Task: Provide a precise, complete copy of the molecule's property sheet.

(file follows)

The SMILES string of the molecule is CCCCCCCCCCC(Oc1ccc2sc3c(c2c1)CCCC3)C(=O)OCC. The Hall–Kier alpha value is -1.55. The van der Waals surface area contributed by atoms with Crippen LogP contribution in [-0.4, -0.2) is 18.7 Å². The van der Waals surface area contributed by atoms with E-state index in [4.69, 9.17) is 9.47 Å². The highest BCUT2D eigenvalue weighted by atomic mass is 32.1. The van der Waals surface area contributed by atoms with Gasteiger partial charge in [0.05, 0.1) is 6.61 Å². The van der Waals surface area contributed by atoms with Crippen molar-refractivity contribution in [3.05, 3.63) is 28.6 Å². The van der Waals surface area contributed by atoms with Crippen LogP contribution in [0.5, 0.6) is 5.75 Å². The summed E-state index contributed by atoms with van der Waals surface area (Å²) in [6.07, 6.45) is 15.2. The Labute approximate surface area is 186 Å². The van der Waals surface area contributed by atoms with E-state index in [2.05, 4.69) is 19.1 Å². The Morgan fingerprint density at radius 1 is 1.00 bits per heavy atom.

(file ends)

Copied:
The SMILES string of the molecule is CCCCCCCCCCC(Oc1ccc2sc3c(c2c1)CCCC3)C(=O)OCC. The Hall–Kier alpha value is -1.55. The van der Waals surface area contributed by atoms with Crippen LogP contribution in [-0.4, -0.2) is 18.7 Å². The van der Waals surface area contributed by atoms with E-state index in [4.69, 9.17) is 9.47 Å². The highest BCUT2D eigenvalue weighted by atomic mass is 32.1. The van der Waals surface area contributed by atoms with Gasteiger partial charge in [0.05, 0.1) is 6.61 Å². The van der Waals surface area contributed by atoms with Crippen molar-refractivity contribution in [3.05, 3.63) is 28.6 Å². The van der Waals surface area contributed by atoms with Crippen LogP contribution in [0.5, 0.6) is 5.75 Å². The summed E-state index contributed by atoms with van der Waals surface area (Å²) in [6.07, 6.45) is 15.2. The Labute approximate surface area is 186 Å². The van der Waals surface area contributed by atoms with E-state index in [2.05, 4.69) is 19.1 Å². The Morgan fingerprint density at radius 1 is 1.00 bits per heavy atom.